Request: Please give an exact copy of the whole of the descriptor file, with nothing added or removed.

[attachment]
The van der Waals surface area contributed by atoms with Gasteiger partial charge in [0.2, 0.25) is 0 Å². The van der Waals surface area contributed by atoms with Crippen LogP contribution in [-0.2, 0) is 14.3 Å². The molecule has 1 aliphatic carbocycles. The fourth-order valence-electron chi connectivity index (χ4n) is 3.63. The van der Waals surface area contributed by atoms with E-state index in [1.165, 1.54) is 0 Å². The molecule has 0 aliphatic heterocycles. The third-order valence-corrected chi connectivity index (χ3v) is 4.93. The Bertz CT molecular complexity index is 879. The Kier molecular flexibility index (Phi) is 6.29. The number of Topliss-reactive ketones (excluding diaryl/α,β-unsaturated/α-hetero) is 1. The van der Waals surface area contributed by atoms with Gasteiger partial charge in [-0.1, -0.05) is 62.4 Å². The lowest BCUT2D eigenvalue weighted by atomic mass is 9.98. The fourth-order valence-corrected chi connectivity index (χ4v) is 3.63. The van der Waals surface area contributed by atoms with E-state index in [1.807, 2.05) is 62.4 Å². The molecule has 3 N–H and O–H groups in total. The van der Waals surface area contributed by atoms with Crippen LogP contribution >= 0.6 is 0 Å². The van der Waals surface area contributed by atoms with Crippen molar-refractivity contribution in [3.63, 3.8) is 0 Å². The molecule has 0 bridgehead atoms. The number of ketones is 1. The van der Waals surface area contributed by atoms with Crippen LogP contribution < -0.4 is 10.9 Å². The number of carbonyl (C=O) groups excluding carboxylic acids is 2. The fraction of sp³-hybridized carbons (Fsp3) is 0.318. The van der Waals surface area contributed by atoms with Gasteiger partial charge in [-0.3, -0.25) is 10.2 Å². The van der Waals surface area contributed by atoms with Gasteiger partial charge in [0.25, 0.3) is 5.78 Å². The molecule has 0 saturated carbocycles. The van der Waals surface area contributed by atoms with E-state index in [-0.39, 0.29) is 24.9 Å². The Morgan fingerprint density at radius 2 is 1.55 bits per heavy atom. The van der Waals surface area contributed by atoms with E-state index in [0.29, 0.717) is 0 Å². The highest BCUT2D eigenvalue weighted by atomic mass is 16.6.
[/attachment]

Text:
The van der Waals surface area contributed by atoms with Gasteiger partial charge in [0.2, 0.25) is 0 Å². The van der Waals surface area contributed by atoms with Crippen LogP contribution in [-0.2, 0) is 14.3 Å². The molecule has 1 aliphatic carbocycles. The fourth-order valence-electron chi connectivity index (χ4n) is 3.63. The van der Waals surface area contributed by atoms with E-state index in [1.165, 1.54) is 0 Å². The molecule has 0 aliphatic heterocycles. The third-order valence-corrected chi connectivity index (χ3v) is 4.93. The Bertz CT molecular complexity index is 879. The Kier molecular flexibility index (Phi) is 6.29. The number of Topliss-reactive ketones (excluding diaryl/α,β-unsaturated/α-hetero) is 1. The van der Waals surface area contributed by atoms with Gasteiger partial charge in [-0.1, -0.05) is 62.4 Å². The lowest BCUT2D eigenvalue weighted by atomic mass is 9.98. The fourth-order valence-corrected chi connectivity index (χ4v) is 3.63. The van der Waals surface area contributed by atoms with E-state index in [1.807, 2.05) is 62.4 Å². The molecule has 3 N–H and O–H groups in total. The van der Waals surface area contributed by atoms with Crippen LogP contribution >= 0.6 is 0 Å². The van der Waals surface area contributed by atoms with Crippen molar-refractivity contribution in [3.63, 3.8) is 0 Å². The molecule has 0 bridgehead atoms. The number of ketones is 1. The van der Waals surface area contributed by atoms with Crippen LogP contribution < -0.4 is 10.9 Å². The number of carbonyl (C=O) groups excluding carboxylic acids is 2. The fraction of sp³-hybridized carbons (Fsp3) is 0.318. The van der Waals surface area contributed by atoms with Gasteiger partial charge in [-0.3, -0.25) is 10.2 Å². The van der Waals surface area contributed by atoms with Gasteiger partial charge in [0.25, 0.3) is 5.78 Å². The molecule has 0 saturated carbocycles. The van der Waals surface area contributed by atoms with E-state index in [-0.39, 0.29) is 24.9 Å². The Morgan fingerprint density at radius 2 is 1.55 bits per heavy atom. The van der Waals surface area contributed by atoms with E-state index in [0.29, 0.717) is 0 Å². The highest BCUT2D eigenvalue weighted by atomic mass is 16.6.